Czech coalition parties sought to avoid a snap election on Wednesday and find a way to steer the country toward a scheduled vote in October after Prime Minister Bohuslav Sobotka’s shock resignation. Sobotka announced on Tuesday that he and his government would step down, less than six months before its term finishes, to resolve a long-running dispute with billionaire Finance Minister Andrej Babis, his main political rival. The Social Democrat leader, whose party trails Babis’s centrist ANO movement by a double-digit margin in polls, justified the risky and drastic step by saying that simply firing Babis would have turned him into a ‘martyr’.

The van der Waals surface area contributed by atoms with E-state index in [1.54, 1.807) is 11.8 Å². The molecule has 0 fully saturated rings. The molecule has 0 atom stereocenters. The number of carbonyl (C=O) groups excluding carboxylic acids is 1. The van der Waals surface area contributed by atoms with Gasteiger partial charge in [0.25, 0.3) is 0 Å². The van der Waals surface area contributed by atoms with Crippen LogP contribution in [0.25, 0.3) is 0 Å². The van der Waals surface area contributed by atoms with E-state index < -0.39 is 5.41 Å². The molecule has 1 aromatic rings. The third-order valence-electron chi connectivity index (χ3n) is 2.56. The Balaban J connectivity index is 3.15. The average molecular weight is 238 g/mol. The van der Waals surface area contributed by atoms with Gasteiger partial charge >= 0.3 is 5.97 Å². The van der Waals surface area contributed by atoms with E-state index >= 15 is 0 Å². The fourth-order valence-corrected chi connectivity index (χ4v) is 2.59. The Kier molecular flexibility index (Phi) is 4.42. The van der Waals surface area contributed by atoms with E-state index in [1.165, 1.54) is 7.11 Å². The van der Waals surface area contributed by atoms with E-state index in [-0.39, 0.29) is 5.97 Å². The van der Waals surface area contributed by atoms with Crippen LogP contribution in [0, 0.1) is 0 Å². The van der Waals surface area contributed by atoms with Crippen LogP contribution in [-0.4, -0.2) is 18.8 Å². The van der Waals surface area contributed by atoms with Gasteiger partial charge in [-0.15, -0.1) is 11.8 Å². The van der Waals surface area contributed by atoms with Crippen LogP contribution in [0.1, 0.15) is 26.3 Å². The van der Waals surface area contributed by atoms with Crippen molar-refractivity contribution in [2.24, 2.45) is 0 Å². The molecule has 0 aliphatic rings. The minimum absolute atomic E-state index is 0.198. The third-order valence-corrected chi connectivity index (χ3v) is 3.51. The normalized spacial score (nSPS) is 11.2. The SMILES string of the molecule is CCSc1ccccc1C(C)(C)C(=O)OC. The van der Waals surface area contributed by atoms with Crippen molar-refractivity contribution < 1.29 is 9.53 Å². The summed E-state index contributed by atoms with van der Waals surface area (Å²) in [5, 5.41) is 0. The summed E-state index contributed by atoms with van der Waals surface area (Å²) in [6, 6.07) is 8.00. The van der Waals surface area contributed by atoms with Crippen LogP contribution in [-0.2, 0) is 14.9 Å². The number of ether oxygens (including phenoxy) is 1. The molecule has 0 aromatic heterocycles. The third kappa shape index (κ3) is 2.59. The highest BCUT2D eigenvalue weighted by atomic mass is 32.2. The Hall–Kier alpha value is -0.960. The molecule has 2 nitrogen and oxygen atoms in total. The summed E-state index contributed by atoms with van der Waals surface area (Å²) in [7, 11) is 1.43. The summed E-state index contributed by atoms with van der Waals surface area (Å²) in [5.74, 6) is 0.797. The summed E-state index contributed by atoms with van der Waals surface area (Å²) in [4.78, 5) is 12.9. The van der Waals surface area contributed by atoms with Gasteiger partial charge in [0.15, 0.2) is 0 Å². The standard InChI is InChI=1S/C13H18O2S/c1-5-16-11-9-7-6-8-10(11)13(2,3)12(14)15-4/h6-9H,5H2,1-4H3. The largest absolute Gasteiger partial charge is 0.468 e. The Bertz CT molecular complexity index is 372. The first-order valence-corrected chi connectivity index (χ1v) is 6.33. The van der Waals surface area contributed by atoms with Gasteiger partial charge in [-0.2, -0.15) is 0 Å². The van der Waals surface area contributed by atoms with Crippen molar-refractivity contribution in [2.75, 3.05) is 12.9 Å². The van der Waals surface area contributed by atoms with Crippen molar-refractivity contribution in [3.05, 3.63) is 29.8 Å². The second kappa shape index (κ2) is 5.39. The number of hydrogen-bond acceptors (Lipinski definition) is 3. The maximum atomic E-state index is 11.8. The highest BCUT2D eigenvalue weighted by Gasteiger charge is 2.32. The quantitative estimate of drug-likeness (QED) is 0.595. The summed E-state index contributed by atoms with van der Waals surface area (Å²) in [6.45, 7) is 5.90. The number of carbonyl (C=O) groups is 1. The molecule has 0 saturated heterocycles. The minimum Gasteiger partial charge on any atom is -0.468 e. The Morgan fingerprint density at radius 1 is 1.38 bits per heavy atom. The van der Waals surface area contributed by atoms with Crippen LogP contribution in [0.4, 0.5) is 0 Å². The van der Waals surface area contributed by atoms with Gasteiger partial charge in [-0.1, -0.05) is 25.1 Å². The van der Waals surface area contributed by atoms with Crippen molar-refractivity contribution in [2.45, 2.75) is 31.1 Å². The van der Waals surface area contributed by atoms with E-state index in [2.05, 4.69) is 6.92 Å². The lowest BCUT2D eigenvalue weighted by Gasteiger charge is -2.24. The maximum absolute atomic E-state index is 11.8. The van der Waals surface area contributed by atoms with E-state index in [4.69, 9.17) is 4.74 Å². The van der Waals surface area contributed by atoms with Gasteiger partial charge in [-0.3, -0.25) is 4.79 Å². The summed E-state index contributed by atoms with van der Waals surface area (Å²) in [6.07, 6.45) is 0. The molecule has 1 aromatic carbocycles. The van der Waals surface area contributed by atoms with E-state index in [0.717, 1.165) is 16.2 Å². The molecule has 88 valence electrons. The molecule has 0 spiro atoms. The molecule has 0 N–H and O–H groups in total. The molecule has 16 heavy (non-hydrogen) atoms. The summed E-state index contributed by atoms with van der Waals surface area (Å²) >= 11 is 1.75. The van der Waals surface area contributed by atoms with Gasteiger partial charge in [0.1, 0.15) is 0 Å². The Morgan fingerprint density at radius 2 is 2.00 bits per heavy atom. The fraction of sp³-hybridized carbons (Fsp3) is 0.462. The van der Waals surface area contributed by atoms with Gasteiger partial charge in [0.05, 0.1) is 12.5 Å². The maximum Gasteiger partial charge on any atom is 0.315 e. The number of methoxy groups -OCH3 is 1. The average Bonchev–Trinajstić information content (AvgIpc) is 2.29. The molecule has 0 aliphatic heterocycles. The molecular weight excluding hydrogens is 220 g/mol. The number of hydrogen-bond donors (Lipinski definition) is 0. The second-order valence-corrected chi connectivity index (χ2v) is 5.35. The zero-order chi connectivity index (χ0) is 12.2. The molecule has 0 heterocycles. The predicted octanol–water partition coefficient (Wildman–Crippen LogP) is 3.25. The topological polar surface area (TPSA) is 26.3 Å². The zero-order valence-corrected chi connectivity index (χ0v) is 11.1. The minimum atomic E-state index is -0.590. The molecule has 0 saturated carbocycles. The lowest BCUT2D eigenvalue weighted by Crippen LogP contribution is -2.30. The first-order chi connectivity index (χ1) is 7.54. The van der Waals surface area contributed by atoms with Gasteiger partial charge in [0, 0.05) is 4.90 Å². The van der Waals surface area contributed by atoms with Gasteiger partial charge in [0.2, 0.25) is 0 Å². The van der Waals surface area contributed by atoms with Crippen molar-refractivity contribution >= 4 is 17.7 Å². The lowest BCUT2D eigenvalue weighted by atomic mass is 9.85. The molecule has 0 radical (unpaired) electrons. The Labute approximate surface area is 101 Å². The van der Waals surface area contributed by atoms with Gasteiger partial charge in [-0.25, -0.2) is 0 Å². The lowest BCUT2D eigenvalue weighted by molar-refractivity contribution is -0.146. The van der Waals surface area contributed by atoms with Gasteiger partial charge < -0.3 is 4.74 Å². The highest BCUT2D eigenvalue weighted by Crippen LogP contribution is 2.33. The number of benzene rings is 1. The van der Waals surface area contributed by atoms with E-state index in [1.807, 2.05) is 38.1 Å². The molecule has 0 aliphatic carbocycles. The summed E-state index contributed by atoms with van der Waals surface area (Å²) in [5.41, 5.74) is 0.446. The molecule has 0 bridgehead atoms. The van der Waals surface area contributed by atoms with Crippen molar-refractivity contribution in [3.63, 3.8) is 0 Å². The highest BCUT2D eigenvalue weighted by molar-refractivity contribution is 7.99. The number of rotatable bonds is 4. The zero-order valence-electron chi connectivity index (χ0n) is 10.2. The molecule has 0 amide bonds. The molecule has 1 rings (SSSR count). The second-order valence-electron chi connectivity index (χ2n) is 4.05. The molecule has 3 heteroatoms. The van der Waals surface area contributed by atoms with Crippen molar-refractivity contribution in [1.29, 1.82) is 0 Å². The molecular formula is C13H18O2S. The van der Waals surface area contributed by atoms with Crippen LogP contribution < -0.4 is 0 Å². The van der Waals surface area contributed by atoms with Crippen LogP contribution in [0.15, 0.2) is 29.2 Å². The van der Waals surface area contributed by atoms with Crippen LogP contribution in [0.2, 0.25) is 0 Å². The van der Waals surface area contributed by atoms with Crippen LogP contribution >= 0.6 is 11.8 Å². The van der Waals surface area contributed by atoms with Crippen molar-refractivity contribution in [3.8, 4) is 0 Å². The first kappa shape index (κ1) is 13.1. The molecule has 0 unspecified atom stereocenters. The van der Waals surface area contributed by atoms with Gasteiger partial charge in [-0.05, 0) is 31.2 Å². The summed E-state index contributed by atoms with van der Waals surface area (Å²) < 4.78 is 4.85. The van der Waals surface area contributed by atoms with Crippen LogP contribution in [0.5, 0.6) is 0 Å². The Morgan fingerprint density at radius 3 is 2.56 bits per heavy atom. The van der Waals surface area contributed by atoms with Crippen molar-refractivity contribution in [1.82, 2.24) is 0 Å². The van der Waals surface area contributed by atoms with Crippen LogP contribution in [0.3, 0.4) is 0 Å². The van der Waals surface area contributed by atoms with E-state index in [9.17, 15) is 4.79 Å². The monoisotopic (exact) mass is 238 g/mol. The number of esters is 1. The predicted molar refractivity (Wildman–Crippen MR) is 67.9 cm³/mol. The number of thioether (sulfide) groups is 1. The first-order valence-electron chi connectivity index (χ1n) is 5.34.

Sobotka is due to hand in his resignation on Thursday to President Milos Zeman, who will have a range of options after that. A spokesman for Sobotka said the resignation of the full cabinet would take effect in mid-May.
Zeman could reject the resignation, or leave the current cabinet governing until the election despite it, or name a new cabinet with a prime minister of his choice.
The last two options might meet Sobotka’s main objective of deposing Babis from the Finance Ministry as his tax issues are being investigated, but they could also cost him his own job.